Thread interaction has two components: how threads handle competition for the same resources, and how threads communicate among themselves.
When two threads both want access to the same resource, one of them has to wait. The resource can be a disk drive, a record in a database that another thread is writing to, or any of a myriad other features of the system. Minimising this delay is a central design issue for hardware installations and the software they run. It is generally the largest factor in providing perfect scalability of performance of multiprocessing systems, because running threads that never contend for the same resource is effectively impossible.
A second factor is thread synchronization. When a program is designed in threads, there are many occasions where the threads need to interact, and the interaction points require delicate handling. For example, if one thread is preparing data for another thread to process, delays can occur when the first thread does not have data ready when the processing thread needs it. More compelling examples occur when two threads need to share a common area of memory. If both threads can write to the same area in memory, then the thread that wrote first has to check that what it wrote has not been overwritten, or it must lock out other threads until it has finished with the data. This synchronization and inter-thread management is clearly an aspect that does not benefit from having more available processing resources.
System overhead is the thread management done by the operating system. The more processors are running, the more the operating system has to coordinate. As a result, each new processor adds incrementally to the system management work of the operating system. This means that each new processor will contribute less and less to the overall system performance.
Certain applications, generally in the scientific and military domains, require computation on massive quantities of data. For example, simulating weather patterns. Parallel Multiprocessing systems are very large multiprocessor platforms that have anywhere from a few hundred to several thousand processors. They are architected differently from the multiprocessing systems discussed earlier. They generally scale well across numerous processors and there is no diminishing return caused by adding more processors. This is because the nature of the computation is to divide the incoming data into discrete chunks that are assigned to individual processors. Eventually the calculated figures are all folded together again and the process repeats as needed. These systems generally have complex memory management systems.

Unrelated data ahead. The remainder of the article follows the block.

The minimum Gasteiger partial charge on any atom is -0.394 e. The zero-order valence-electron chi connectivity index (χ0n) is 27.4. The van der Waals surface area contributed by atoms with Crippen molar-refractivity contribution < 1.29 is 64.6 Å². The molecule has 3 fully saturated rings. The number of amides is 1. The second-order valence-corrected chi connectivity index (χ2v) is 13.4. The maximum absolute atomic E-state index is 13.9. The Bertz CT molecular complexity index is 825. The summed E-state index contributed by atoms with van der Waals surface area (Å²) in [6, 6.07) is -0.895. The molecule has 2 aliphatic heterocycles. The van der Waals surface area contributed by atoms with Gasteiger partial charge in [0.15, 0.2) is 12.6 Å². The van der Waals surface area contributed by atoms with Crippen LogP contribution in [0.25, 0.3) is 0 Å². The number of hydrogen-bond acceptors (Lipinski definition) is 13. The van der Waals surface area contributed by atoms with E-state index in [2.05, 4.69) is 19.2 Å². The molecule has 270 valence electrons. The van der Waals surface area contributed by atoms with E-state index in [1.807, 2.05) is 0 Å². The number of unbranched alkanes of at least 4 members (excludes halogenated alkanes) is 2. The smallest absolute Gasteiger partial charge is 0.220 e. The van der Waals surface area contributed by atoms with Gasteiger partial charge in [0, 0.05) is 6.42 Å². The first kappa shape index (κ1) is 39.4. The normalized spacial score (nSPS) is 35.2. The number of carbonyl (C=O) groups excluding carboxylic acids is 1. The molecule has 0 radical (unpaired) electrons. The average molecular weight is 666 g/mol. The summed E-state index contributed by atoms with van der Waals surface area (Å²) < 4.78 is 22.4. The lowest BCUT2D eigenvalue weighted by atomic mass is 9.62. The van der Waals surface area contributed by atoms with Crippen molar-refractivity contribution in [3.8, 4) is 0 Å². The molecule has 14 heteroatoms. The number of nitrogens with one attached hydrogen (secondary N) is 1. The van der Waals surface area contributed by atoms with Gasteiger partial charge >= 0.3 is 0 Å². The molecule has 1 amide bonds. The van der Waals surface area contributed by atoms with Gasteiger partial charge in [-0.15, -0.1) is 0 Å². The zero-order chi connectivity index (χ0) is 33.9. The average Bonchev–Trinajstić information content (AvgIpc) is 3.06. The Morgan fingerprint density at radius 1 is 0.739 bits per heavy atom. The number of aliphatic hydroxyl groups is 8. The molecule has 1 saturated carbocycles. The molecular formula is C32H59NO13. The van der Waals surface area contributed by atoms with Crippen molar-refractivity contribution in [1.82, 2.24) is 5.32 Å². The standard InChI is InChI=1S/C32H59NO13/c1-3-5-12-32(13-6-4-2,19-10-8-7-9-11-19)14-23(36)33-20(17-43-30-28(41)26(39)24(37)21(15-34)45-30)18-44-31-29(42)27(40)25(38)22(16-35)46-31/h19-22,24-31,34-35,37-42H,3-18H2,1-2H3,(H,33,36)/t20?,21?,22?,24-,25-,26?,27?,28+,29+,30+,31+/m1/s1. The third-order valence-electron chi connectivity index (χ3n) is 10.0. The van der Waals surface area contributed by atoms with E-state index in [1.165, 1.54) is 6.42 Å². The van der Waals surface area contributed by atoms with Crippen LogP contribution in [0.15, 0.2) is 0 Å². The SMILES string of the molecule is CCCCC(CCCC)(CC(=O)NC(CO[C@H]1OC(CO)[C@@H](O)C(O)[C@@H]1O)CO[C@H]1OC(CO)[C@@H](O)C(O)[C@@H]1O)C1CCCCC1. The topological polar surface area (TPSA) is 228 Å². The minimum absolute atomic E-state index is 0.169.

On a budget, this is most commonly done by linking multiple computers via ethernet so each computer represents one CPU. These systems are then called Clusters, and a popular one currently is the Beowulf Cluster.
Programming parallel systems is a challenge because of the nature of the task partitioning and coordinating.
Multiprocessing, then, is the ability to use a machine with several processors to run multiple programs simultaneously or to run different threads from the same program.
Hyper-Threading Technology is a technology from Intel that enables a single processor to run two separate threads simultaneously. This in part stems from a design change Intel made in the release of the Pentium® Pro processor in 1995. The company added multiple execution units to the processor. Even though the chip could execute only one thread, the multiple execution units enabled some instructions to be executed out of order. As the processor handled the main instructions, a look-ahead capability recognized upcoming instructions that could be executed out of order on the other execution pipelines and their results folded back into the stream of executed instructions when their turn came up. This facility made for a more optimized flow of executed instructions. It also was used to speculatively execute instructions from a branch in an upcoming "if" test. When the mainline hit the test, results of pre-executed instructions from the correct branch would be used. If the speculation had pre-executed the wrong branch, those instructions were simply discarded. With each new generation of Pentium processors, the number of execution units on the chip grew. They mostly sat unused, springing to life only when out of order instructions could be shunted to them.
Using Hyper-Threading Technology, two separate threads can run simultaneously on one processor as long as they don't both require the same execution unit. The processor schedules the instructions of the two threads in interleaved fashion depending on which execution units are available. The two threads share the caches for data and instructions. In all ways, this arrangement looks like two processors. However, there are some key distinctions. The most important is that the threads rarely run at full speed. The interleaving almost certainly assures that there will be occasional collisions for resources. Hypothetical examples can be constructed where two threads do not ever interfere with each other, but they do not reflect a common scenario. In such cases, performance approaches that of two separate processors. In tested applications, Intel has attributed performance enhancements of around 30% to hyper-threading technology.
[Source: Intel corp.]
Intel's Hyperthreading technology has now been implemented not only into their range of Pentium 4 CPUs, but also into their mainly server-oriented Xeon models and the Pentium Extreme Edition dual-core solutions. This of course lets users have multiprocessor systems with two or more physical CPUs with additional Hyperthreading enabled, thus doubling the virtual number of CPUs. Many audio professionals (and semi-professionals or hobbyists with lots of money to spend) are purchasing and running these multi CPU/core systems.
Source: Steinberg © 2006 Steinberg Media Technologies GmbH